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Is Tungsten Really Worth It???

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In the whole scheme of things is tungsten really worth the extra cost? Sure tungsten is 50% smaller and you can feel cover/bottom better, but at nearly six bucks for three. Lead on the other hand; is 50% bigger and slightly less sensitive, but you can get a pack of ten for three bucks. More fish have been caught using lead weights than any other material weight combined, a tried and true material. Is tungsten really worth it? (Also keep in mind this is for people who actually purchase their own weights and not those who get them from sponsors.)

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I'll say that I'm not a granola crispy type but I'd imagine less lead in the water is a good thing environmentally. Not entirely sure but I believe I heard some states were starting to ban lead. Don't quote me on that though.

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That's true; I forgot about that, but I still don't think that being more environmentally friendly is worth 6 bucks haha.

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That's true; I forgot about that, but I still don't think that being more environmentally friendly is worth 6 bucks haha.

 

Guess I figure if I'm not losing them and can re-use them over and over, the $6 doesn't really bother me that much.

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In the whole scheme of things is tungsten really worth the extra cost? Sure tungsten is 50% smaller and you can feel cover/bottom better, but at nearly six bucks for three. Lead on the other hand; is 50% bigger and slightly less sensitive, but you can get a pack of ten for three bucks. More fish have been caught using lead weights than any other material weight combined, a tried and true material. Is tungsten really worth it? (Also keep in mind this is for people who actually purchase their own weights and not those who get them from sponsors.)

 

You're absolutely correct.  More fish have been caught using lead than all the other weights combined.

 

Of course that's because more lead weights are used than all other weights combined.

 

To get an accurate picture of which weight catches more fish, you'd need an accurate count of fish caught per type of weight.

 

That won't work either, because you'd have to factor in the skill levels of those using each type of weight.

 

Further, you'd have to factor in the quality of fishing in those states which have banned the use of lead, Massachusetts being one of those states.  How does the catch rate in MA compare to the catch rates in states which allow lead?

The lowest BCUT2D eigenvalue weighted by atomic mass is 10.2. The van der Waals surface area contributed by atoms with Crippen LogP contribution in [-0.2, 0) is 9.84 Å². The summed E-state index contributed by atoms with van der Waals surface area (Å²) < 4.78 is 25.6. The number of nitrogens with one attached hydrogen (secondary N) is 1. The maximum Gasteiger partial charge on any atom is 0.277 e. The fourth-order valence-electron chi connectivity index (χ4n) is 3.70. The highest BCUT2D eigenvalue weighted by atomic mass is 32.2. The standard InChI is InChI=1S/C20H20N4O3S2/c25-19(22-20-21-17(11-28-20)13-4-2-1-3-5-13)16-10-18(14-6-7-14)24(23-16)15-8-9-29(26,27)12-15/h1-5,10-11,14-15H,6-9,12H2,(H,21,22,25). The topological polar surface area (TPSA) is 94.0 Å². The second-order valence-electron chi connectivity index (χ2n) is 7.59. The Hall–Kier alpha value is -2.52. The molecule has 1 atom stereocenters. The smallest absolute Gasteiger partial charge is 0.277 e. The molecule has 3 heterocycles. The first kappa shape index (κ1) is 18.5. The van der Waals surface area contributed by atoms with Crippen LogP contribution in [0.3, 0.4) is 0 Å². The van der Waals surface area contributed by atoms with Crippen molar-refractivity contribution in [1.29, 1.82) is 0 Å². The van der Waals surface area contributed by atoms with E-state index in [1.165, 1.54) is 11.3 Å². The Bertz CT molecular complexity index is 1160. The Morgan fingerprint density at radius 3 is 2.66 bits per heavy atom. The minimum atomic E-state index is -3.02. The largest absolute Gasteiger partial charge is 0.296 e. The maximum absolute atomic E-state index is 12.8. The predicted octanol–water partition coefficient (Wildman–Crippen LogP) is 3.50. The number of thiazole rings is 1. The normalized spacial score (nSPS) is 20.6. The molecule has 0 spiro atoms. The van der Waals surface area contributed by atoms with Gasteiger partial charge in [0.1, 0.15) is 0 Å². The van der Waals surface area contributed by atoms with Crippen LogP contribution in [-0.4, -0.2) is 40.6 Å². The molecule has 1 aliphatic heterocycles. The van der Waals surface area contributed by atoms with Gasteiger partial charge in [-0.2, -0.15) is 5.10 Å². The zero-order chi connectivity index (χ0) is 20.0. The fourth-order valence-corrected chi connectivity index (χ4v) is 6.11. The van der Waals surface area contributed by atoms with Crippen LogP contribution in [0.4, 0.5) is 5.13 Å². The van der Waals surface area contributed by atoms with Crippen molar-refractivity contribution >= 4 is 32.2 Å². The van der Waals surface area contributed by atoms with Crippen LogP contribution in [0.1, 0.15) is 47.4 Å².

So, being from MA, I'm now using tungsten.  I don't like the size of the other lead substitutes, be they steel, brass or bismuth.  That's just my preference.  The fishes preference.....?????

 

My guess would be that in finesse presentations, tungsten would have an advantage over lead or other lead substitutes. 

 

Is it worth the cost?  That's up to each of us to determine. 

 

Some say that Senkos aren't worth the higher cost.  Others claim they are more than worth the extra cost because they are superior to other brands.

 

You'll get differing opinions from all quarters.  In the end, the right decision is the one we each make, whether it's based on cost, effectiveness, or a combination of the two.

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Lead for fun fishing.

 

Tungston for serious tournament fishing.

 

On new waters tungsten weights can help you determine the bottom structure. 

 

With the introduction of the new down and side scan electronics you can see the bottom so the need for tungsten is diminished.

 

Punching through grass gives tungsten an advantage over lead so on the Potomac you may want to use tungsten when fishing the grass.

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The answer is, as always, it depends. If you are punching mats, you definitely want tungsten because you can have a 1oz or 2oz tungsten weight that is half the size of its lead counterpart. As others said, you can feel the bottom better and feel structure better. The biggest advantage to me is that you can get the same amount of weight on your line without greatly inreasing the profile of your bait or altering its shape in the water. I use tungsten 90% of the time, there are few situations where I will use lead. Yes, it does cost more, but I have the budget for that.

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Do like I did, try it for a few months. Then go back to lead. For me night and day difference.  It still kills me to buy them, but then again I get 6 weights for 12-14 bucks. They last me a long time, alot longer then some of the other fishing lures you can buy.